Don’t let your first interview be your first interview. What do I mean by that? Well, people rehearse and practice for sports events, music recitals, their wedding speech and anything that requires stepping up in front of others. Get a buddy or two and do some mock interviews. If you don’t have someone to do this with, hop on Zoom or any platform with a camera to record yourself doing a mock interview. Play it back. Watch it. Try it again. Try it quick or slow as needed. Play the other part. Be an interviewee and an interviewer. Role play questions that might get asked and answers you want to give. Record again and watch again. This is easier with a friend or two so if you need to, share the recordings with a friend. The overall idea here is to work out some of the nerves or kinks before your big interview.

6. Questions

If going for an interview have questions ready either on your phone, tablet or a notepad. You can cross them off during the interview or at the end as many of them will get answered during the discussion. If they don’t get answered you can always ask at the end “I had a few questions and you’ve answered almost all of them, but I have 2 more questions. Can I ask them?” If the interviewer answered all of them during the interview you can say “I had a bunch but you covered them all, thank you.” Long story short, you want to go in with curiosity and you want to understand more about the company. Coming in without questions sometimes gets read as unprepared or uninterested. You don’t want to come off as either.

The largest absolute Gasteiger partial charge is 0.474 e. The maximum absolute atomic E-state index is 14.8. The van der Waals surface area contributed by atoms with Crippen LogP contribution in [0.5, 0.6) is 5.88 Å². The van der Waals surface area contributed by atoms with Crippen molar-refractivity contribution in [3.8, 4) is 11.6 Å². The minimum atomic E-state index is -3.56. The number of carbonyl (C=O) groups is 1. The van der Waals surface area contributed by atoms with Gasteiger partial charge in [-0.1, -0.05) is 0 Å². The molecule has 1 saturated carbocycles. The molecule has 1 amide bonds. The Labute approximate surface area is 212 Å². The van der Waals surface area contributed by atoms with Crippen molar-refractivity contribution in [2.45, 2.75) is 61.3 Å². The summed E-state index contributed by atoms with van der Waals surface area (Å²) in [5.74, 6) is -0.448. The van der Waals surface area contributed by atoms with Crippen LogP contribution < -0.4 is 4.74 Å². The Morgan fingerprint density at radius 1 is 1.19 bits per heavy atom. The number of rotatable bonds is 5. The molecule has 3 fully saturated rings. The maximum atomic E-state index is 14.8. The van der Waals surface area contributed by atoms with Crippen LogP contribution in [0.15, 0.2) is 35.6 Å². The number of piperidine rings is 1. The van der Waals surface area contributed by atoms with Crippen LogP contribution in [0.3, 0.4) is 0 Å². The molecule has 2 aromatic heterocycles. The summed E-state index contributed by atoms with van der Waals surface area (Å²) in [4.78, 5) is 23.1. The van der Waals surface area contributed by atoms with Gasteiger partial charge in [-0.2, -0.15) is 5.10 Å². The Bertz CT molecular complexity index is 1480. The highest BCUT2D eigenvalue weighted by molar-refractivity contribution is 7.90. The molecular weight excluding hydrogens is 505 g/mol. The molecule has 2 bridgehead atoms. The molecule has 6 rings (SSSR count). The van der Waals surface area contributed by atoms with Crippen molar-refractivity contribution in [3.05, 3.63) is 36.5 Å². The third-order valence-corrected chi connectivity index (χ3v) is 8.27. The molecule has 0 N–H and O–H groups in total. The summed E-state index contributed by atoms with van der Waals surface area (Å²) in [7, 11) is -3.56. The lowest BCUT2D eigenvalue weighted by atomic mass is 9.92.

7. Follow Up!

Before you leave the interview, if the interviewer didn’t outline next steps or set an expectation you can ask “will I hear back from you in a few days?” or “what would the next steps be?” - Hopefully they will provide you with an answer that explains their process and their timing. If you don’t hear back from them inside that window you can always send a polite email to them saying “just following up. I’m curious to see if there have been any decisions made or when I might expect to hear back from you?”

8. Keep Interviewing!

Some people hold on for one role or one company. Keep interviewing at other studios if you have them lined up or if you can line up more. It’s impossible for us to understand the myriad of decisions and actions going on inside any one company. A project may have slowed down or sped up or even been delayed indefinitely. Or they have a large list of candidates to interview and haven’t had time to cycle through them all so they have a volume or resource challenge. It would be great for you if you ended up with 2 or 3 offers to consider.


It’s a fun and rewarding industry. You’ll make friends and work on some cool projects. Remember to be a sponge. Soak up information, contribute to your team and pull your weight. You’ll get recommended by others the next time they are putting together a team. As an old industry friend once said “be prolific. Always deliver a bit more than they expected and they will always want you on their team”

Lance LeFort is President of LeFort Talent Group, a management consulting firm to digital entertainment companies internationally. He has held progressive positions in his career encompassing Talent, Operations and HR management in video game, animation and VFX studios.